Rain, Rain, Will It Ever Go Away?

If it seems that you’re reaching for your umbrella more often — or wishing you had — here’s the reason.

Ohio is getting a lot more rain than it used to and more intense downpours.

That may seem like just an inconvenience when you want to work outside or an expense if your roof springs a leak. However, the consequences are far more significant for farmers who plant and tend crops in soggy fields and for the water quality of Lake Erie that’s affected by pollution sources including rain running off fields carrying fertilizer with it.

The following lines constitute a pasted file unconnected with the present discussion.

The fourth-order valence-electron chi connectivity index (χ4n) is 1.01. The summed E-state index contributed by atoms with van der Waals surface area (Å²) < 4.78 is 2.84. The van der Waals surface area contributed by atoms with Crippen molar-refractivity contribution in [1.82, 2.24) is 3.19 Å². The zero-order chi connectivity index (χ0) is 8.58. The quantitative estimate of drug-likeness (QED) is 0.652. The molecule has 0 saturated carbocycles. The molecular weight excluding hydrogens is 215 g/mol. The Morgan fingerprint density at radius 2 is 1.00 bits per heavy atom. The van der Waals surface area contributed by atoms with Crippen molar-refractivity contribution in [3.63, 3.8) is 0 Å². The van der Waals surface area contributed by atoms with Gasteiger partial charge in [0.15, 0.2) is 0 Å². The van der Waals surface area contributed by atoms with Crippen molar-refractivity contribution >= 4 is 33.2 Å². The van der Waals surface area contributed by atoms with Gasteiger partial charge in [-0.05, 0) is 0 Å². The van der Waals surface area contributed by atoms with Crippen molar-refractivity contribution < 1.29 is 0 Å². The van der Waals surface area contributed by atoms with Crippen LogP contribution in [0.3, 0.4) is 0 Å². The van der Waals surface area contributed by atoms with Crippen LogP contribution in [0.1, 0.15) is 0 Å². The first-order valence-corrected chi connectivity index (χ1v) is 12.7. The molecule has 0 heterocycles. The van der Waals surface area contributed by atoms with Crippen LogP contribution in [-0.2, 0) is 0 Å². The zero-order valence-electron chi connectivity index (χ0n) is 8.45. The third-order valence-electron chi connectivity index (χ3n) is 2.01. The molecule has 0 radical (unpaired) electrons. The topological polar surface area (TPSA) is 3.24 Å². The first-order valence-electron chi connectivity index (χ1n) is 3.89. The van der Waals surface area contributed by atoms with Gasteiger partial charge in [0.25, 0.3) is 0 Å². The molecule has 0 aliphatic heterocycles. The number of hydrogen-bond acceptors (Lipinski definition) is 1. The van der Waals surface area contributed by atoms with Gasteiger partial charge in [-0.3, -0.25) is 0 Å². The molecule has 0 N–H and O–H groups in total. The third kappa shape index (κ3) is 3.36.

Ohio receives 10 percent more rain per year, on average, than we did in the 20th century.

“You can think of it as the ‘new normal,’ ” said Aaron Wilson, climate specialist for Ohio State University Extension, the outreach arm of the College of Food, Agricultural, and Environmental Sciences (CFAES) at The Ohio State University.

Ohio’s current annual average is 42 inches, up 3 inches from the 39-inch average in the 20th century, Wilson said.

Three inches may sound like just a drop in the, well, bucket, but “the problem is the intensity at which the rain is falling,” Wilson said.

The additional 3 inches aren’t spread across the entire year. Instead the bulk of Ohio’s rain is falling in intense rain events, followed by an increase in consecutive dry days, Wilson said.

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